Stutterheim was at the head of 10 bns and 10 sqns for a total of approximately 6,500 men. Another Prussian corps served as garrison at Stettin (present-day Szczecin/PL) under the command of the Duke von Bevern.

Stutterheim's Corps needed a thorough reorganization, because apart from the Meinicke Dragoons, the Belling Hussars and the unreliable Freiregiment Hordt, it initially consisted only of convalescents, who had been assembled in Stettin and Berlin after the bloody battles of Paltzig and Kunersdorf, and formed into temporary battalions. However, Frederick's needed these convalescent men to complement the regiments of his own army.

Description of Events

Preparations for the Campaign

On February 3, Dohna Infantry joined Stutterheim's Corps.

During winter, Frederick ordered that the Hessen-Kassel Fusiliers and Grabow Fusiliers, who had been taken prisoners at Maxen, should be re-established at one battalion each, in Magdeburg and in Neisse, and should then join Stutterheim's Corps.

In February, when the Russian Major-General Count Totleben took position in Eastern Pomerania and launched raids into Neumark, the governor of Stettin, Lieutenant-General Duke of Bevern, recalled the 2 coys (Knesewitz and Hüllesem) of the Pomeranian Frei-Grenadier-Corps, and the 2 sqns (Hohendorff and Natzmer) of the Pomerania Provincial Hussars from Stutterheim's Corps.

On February 29, Bevern also recalled the Grenadier Battalion Köller and the Grenadier Battalion Ingersleben from Stutterheim's Corps to Eastern Pomerania.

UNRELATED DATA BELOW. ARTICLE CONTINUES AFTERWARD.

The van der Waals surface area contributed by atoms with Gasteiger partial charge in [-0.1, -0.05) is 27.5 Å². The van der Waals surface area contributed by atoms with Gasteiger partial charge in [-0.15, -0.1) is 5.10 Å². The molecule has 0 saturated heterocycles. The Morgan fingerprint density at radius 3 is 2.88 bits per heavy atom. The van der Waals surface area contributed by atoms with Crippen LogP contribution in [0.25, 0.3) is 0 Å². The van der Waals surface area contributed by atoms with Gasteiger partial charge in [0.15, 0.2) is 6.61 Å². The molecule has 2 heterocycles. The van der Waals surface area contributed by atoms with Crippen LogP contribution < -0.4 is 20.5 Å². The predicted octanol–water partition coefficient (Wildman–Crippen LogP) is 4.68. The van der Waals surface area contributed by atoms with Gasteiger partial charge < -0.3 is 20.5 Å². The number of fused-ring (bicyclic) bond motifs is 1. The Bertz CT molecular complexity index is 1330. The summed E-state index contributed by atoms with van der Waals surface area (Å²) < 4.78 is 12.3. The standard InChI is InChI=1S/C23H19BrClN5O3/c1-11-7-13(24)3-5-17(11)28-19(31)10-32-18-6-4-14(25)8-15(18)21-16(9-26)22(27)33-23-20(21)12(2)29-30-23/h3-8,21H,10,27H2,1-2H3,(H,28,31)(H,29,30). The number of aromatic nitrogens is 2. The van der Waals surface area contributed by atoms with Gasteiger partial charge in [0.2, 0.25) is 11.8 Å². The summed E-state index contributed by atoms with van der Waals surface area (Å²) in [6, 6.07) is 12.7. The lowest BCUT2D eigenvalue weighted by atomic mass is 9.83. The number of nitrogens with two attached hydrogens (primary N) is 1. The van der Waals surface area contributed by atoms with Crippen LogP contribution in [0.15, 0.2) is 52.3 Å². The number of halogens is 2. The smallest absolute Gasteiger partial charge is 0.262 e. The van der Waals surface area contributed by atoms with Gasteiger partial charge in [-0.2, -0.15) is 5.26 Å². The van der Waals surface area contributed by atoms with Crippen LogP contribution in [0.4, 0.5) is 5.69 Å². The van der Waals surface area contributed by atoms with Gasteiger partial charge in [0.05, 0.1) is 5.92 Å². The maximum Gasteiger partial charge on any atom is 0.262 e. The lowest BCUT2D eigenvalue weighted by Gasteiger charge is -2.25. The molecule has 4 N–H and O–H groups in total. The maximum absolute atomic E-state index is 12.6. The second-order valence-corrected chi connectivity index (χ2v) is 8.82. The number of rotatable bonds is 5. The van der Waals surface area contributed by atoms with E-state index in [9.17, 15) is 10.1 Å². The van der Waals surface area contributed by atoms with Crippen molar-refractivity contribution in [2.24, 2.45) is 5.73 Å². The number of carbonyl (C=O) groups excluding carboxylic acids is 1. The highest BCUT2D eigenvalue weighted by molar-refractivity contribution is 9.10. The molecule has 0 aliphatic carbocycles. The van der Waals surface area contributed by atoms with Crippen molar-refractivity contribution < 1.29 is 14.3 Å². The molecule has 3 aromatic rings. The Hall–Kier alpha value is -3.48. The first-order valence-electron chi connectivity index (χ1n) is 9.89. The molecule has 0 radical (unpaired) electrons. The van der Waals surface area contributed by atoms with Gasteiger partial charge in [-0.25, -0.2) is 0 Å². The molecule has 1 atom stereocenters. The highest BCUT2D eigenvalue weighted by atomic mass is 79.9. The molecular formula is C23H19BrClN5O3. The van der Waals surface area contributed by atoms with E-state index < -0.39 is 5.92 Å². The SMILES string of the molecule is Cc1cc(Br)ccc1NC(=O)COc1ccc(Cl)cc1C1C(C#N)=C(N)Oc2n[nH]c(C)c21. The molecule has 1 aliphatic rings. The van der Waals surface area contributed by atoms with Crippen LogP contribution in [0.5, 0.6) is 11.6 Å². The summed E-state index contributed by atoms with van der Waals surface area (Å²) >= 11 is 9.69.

At the beginning of March, Stutterheim detached Major von Podewils with 300 horse (200 convalescent cavalrymen from various rgts and 100 convalescent hussars from various rgts) to reinforce Bevern in Eastern Pomerania.

In the spring, the Mecklenburger forces stationed on the Island of Rügen received recruits, and the single battalion was transformed into a rgt. Thus, this force now consisted of 3 rgts which had been brought to 8 coys each.

In March and April, the Austrians and Russians included the Swedish army in their operational plan for the coming campaign. It was supposed to march through Mecklenburg to Havelberg, and from there to block supplies destined to the Prussian army on the Havel and the Elbe, and to advance on Berlin if it had the opportunity. It would then make a junction with an Austrian corps sent from Saxony. However, Lantingshausen considered that this plan would expose his long line of supply to attack from the Prussian troops posted around Stettin.

By April, the Duke of Bevern had partly reconstituted his small flotilla, which now counted 2 gunboats (each with 1 mortar and 5 guns) and 2 espings (each with 6 small guns).

At the beginning of April, a number of Swedish galleys and smaller vessels entered the Stettiner Haff (Stettin Lagoon). From then on, they appeared at various places along the lagoon: Ziegenort, Ückermünde, Wollin, etc. Meanwhile, Swedish troops repeatedly visited the two islands of Usedom and Wollin, mostly to fetch wood for burning or shipbuilding.